clustering with Toll1 and Toll5 gene products (Arts
et al. 2007).
Lipopolysaccharide and b-glucan binding protein
(LGBP)
Pattern recognition proteins (PRPs) recognize com-
mon epitopes present on the surface of invading
pathogen and are generally carbohydrate moieties
(Fearon and Locksley 1996). Invertebrate protein
recognizing carbohydrate from microbial surface has
been isolated and showed their involvement in
immunity (Sritunyalucksana and Soderhall 2000). A
number of PRPs has been isolated and characterized.
LGBP gene was cloned from Fenneropenaeus chin-
ensis, Fc-LGBP, and its expression was down-regu-
lated 24 h post-injection of bacteria. Bacterial binding
assays showed strong binding activity of LGBP to
Gram-negative bacteria (Du et al. 2007). The same
was expressed only in the hemocyte and hepatopan-
creas of Chinese shrimp Fenneropenaeus chinensis
and transcription of LGBP was enhanced in response
to bacterial infection (Liu et al. 2009). The Chinese
mitten crab Ericdheir sinensis, LGBP gene (Es-
LGBP) was cloned and highly expressed in hemocytes
and the lowest in the stomach. Es-LGBP gene
expression was up-regulated on binding to LPS and
b-1,3-glucan and bacterial infection (Zhao et al. 2009).
The same gene transcript in the hemocyte of white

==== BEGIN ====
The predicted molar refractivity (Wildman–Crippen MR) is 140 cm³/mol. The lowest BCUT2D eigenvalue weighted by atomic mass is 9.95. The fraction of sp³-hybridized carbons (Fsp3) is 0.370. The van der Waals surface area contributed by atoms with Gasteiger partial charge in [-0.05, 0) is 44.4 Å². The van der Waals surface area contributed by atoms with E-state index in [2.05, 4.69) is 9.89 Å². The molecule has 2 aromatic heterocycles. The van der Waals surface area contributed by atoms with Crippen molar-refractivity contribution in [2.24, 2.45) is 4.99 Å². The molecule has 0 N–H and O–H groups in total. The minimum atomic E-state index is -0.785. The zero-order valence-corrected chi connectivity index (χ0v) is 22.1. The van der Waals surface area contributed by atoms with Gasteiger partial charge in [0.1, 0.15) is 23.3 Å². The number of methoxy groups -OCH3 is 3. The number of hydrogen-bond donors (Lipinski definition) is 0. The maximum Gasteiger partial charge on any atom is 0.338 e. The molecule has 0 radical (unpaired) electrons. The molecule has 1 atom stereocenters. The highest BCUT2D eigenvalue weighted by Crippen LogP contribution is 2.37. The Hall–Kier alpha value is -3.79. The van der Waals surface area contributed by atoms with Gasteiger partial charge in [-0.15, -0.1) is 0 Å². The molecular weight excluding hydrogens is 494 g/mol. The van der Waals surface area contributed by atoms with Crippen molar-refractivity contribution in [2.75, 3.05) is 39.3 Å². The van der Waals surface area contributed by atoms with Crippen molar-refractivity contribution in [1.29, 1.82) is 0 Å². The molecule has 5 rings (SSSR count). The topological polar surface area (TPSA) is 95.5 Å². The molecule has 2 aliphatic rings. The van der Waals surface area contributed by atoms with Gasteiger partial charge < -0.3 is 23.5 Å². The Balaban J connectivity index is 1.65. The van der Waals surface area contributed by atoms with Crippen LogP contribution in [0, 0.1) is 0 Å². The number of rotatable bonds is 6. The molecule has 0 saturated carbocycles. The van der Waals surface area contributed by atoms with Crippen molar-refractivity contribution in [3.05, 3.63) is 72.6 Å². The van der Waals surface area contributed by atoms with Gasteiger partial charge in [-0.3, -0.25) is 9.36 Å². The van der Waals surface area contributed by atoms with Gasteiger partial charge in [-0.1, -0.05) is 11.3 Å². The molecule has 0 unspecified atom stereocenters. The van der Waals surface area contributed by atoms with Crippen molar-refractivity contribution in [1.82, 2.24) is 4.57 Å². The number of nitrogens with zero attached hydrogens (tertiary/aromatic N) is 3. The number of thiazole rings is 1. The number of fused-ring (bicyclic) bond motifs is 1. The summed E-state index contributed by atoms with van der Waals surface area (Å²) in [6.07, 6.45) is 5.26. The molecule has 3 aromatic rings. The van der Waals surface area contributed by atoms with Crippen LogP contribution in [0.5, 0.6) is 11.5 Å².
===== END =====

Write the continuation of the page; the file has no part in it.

shrimp Litopenaeus vannamei was increased in 3 and
6 h of post-Vibrio alginolyticus injection (Cheng et al.
2005). Disk abalone (Haliotis discus discus), Pattern
recognition protein (HD-PRP) was expressed in gill,
mantle, digestive tract, hepatopancreas and hemo-
cytes, and the expression was enhanced with the
administration of Vibrio alginolyticus, LPS, b-1,3-
glucan (Nikapitiya et al. 2008). A high-density
lipoprotein, b-glucan binding protein (bGBP-HDL)
cloned from white shrimp Litopenaeus vannamei
showed its expression in hepatopancreas, muscle,
pleopods, and gills and involved in immune response
(Romo-Figuero et al. 2004). Black tiger shrimp
Penaeus monodon b-1,3-glucan binding protein
(GBP) expressed in hemocyte and showed no signif-
icant change in mRNA expression of shrimps injected
with curdlan or heat-killed bacterial cell of Vibrio
harveyi within 12 h post-injection (Sritunyalucksana
et al. 2002).
Prophenoloxidase (proPO)
Crustaceans lack normal defense mechanism as it
occurs in fishes, but involves proPO, which is one of
the main defenses functioning as a non-self recogni-
tion system. This system is triggered by lipopolysac-
charides (LPS) or peptidoglycans (PGN) from bacteria
and b-1, 3-glucans from fungi. There are proteins
involved in the recognition of LPS, peptidoglycans,
and b-1, 3-glucan, which have been named as pattern
recognition proteins (PRPs) and are involved in